D.L.: “There are some pertinent takeaways from our findings on carbon beta and green innovation. In line with previous research2, we confirm in our paper that green innovation is driven primarily by the energy and materials sectors. Within these industries, the more innovative firms have lower carbon betas, although they do not necessarily have lower reported carbon emissions or emission intensities. In other words, investors should not just simply divest from these high carbon emitters as these ‘green innovators’ are essential for the energy transition. Therefore, holding these types of firms is likely to lower the climate risk of a portfolio.”
“We find that some companies that look ‘clean’ based on their low reported emissions data actually have a high carbon beta. For example, some smaller firms that provide services to the oil & gas sector do not have high-carbon emitting operations, but they are economically vulnerable to a low-carbon transition. By contrast, some businesses considered to be ‘high-polluting’ based on their high reported emissions data in fact have a low carbon beta as they are better prepared for the transition. For instance, this could be due to them actively researching green technologies. A good example is a US multinational that is active in the field of power generation. Despite ranking in the top 5% of greenhouse gas emitters in our sample, it is also one of the top three issuers of green patents. Thus, its carbon beta is among the lowest in the industrials sector.”
J.H.: “Alongside our climate strategist, Lucian Peppelenbos, we are currently investigating if carbon beta can function as an additional measure of climate risk within Robeco’s climate analytics toolkit. We believe carbon beta complements the current toolkit as it provides insights on carbon risk above and beyond those garnered from traditional carbon emissions data. Indeed, carbon beta has forward-looking information embedded in it, while carbon emissions data is backward-looking in nature. We also believe that the carbon beta metric can provide value for outlining portfolio climate risks. Whereas climate value at risk measures are based on complex, opaque models, carbon beta is a more intuitive, transparent and straightforward measure. Hence, we will also explore whether it can be integrated in Robeco’s investment strategies as a climate risk control.”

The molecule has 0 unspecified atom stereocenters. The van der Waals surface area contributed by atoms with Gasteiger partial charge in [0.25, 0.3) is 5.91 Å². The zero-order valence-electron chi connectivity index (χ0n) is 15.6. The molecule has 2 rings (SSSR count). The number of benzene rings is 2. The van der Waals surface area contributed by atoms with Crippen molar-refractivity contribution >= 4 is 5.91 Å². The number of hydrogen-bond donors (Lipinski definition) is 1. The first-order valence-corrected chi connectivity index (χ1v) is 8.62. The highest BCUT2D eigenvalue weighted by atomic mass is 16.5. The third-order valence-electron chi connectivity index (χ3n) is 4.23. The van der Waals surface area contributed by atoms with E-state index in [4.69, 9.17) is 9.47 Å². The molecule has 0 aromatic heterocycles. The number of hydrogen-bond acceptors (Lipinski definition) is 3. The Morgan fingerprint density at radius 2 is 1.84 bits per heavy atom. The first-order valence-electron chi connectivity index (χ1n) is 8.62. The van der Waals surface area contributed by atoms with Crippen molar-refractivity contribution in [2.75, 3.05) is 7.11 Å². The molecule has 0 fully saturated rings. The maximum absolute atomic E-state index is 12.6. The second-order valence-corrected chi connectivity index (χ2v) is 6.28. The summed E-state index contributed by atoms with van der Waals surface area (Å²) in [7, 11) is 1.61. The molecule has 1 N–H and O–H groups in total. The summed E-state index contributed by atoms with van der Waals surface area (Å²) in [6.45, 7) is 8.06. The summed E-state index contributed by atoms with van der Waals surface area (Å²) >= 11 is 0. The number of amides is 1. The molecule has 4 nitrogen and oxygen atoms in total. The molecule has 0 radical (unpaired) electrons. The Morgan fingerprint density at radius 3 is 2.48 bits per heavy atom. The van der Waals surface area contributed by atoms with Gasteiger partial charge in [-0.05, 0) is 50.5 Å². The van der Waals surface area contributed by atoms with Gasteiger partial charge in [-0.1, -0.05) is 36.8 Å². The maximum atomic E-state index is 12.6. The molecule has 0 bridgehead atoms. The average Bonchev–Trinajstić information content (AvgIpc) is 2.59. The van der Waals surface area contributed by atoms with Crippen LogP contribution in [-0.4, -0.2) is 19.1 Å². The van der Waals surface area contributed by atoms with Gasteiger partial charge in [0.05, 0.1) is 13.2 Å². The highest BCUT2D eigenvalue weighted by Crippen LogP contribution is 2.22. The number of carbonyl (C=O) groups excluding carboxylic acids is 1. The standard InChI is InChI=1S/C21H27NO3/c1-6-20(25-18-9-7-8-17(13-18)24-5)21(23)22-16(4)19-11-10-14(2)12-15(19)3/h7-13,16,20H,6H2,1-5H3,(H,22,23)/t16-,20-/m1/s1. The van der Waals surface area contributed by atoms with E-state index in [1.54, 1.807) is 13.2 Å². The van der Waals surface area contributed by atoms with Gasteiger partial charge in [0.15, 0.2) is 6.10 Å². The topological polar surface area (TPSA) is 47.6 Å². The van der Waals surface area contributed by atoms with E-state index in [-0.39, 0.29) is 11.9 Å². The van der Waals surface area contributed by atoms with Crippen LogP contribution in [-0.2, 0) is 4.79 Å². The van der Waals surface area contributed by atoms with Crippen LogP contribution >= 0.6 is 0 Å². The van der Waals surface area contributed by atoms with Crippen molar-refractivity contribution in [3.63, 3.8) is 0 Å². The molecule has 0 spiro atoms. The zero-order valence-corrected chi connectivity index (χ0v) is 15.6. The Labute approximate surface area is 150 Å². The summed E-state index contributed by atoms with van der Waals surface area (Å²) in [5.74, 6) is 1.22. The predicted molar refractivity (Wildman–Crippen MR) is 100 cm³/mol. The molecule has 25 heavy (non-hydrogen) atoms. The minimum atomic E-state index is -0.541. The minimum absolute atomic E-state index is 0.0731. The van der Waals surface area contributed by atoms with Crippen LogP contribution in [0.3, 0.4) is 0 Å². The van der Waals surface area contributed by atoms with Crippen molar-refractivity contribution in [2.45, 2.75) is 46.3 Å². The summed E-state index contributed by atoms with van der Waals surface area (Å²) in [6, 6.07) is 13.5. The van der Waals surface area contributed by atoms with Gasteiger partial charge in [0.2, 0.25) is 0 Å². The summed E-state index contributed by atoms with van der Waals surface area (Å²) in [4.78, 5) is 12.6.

1 Huij, J., Laurs, D., Stork, P. A., and Zwinkels, R. C. J., November 2021, “Carbon beta: a market-based measure of climate risk“, SSRN working paper.
2 Cohen, L., Gurun, U. G., and Nguyen, Q., January 2021, “The ESG-innovation disconnect: evidence from green patenting”, SSRN working paper.
In defining sustainability, investors have a multitude of dimensions and metrics they could consider. For example:
ESG scores typically put more focus on the operations of a business, whereas SDG scores also incorporate the impact that the business' products and/or services have on society.
We see client sustainability objectives increasingly moving towards avoiding controversial businesses (values-based exclusions) and including those that provide sustainable solutions (impact investing). In the first few articles of our Indices Insights series, we will empirically show how the different sustainability metrics (negative screening/exclusions, ESG, SDG) relate to the increasingly impact-oriented client sustainability objectives.